Muhammad cartoons and domino effect
The protests by imams and their Muslim organizations for the publication of 12 Muhammad cartoons, in the Danish newspaper Jyllands-Posten last September, instead of getting newspaper and government censorship, they contributed unfortunately to a domino effect, being the cartoons published now all over Europe newspapers.
“We want respect for Muhammad restored and we want him to be described as the man he really was in history, and that he gets the respect he deserves,” stressed some Muslim organizations that were deeply opposed to the publication of the cartoons.
The conflict is also exposing different interpretations of freedom of expression, not only between the Islamic world and the West, but between the United States and Europe
"Islam forbids any representation of the Prophet," the France Soir editorial says today. "The question is, are all those who are not Muslims obliged to honour that prohibition? Can you imagine a society that added up all the prohibitions of the different religions? What would remain of the freedom to think, to speak, or even to come and go freely?"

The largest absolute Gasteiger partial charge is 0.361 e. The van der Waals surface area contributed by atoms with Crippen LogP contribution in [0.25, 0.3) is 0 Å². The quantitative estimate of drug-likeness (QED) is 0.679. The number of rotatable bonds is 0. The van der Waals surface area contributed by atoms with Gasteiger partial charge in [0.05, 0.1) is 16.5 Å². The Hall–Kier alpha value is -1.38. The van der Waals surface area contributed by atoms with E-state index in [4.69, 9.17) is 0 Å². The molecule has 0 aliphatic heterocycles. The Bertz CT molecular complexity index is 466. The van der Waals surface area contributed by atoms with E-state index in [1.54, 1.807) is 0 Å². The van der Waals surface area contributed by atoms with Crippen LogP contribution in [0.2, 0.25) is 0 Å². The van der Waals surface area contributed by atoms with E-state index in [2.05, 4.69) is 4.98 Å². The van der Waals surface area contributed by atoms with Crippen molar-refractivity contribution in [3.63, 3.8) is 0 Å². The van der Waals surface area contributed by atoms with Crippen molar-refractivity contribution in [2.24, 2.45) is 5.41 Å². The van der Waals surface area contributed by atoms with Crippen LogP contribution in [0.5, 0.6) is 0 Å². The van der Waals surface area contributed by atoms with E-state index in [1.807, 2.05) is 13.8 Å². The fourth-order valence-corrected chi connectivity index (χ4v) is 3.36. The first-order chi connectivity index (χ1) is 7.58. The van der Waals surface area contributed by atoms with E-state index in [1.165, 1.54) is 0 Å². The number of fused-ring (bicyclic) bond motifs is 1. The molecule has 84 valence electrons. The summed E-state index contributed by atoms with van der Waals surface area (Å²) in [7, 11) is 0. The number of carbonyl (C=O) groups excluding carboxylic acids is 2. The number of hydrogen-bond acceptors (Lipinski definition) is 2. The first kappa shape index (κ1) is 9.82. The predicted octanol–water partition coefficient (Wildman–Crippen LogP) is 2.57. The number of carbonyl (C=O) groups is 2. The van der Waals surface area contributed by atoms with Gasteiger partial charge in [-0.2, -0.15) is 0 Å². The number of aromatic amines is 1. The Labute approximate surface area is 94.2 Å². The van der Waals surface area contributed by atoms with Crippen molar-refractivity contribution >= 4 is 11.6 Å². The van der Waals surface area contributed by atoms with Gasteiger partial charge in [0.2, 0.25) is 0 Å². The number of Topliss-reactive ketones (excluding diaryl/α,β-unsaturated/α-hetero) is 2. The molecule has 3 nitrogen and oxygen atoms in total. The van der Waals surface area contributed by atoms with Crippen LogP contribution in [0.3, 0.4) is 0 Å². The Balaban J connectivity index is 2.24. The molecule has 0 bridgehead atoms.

A government official in the United Arab Emirates offered a very different definition of freedom of expression to the Khaleej Times. "Freedom of expression means freedom to express one's views in ways that will not affect social harmony," he said. "Otherwise, you face consequences. That applies to Al Jazeera, or American journals, and even to the Danish media."
"We do value the freedom of expression in Europe, but it shouldn't be abused to provoke hatred and division between communities. Freedom of expression is not a licence to attack a culture or religion". "We believe the governments that allowed these freedoms to be abused should apologise to the Muslim communities" said Dr Yunes Teinaz the spokesman for the London Mosque and Islamic Cultural Centre.
With all this, will the twelve cartoons mark the beginning of the clash of civilizations? I hope not... but who knows?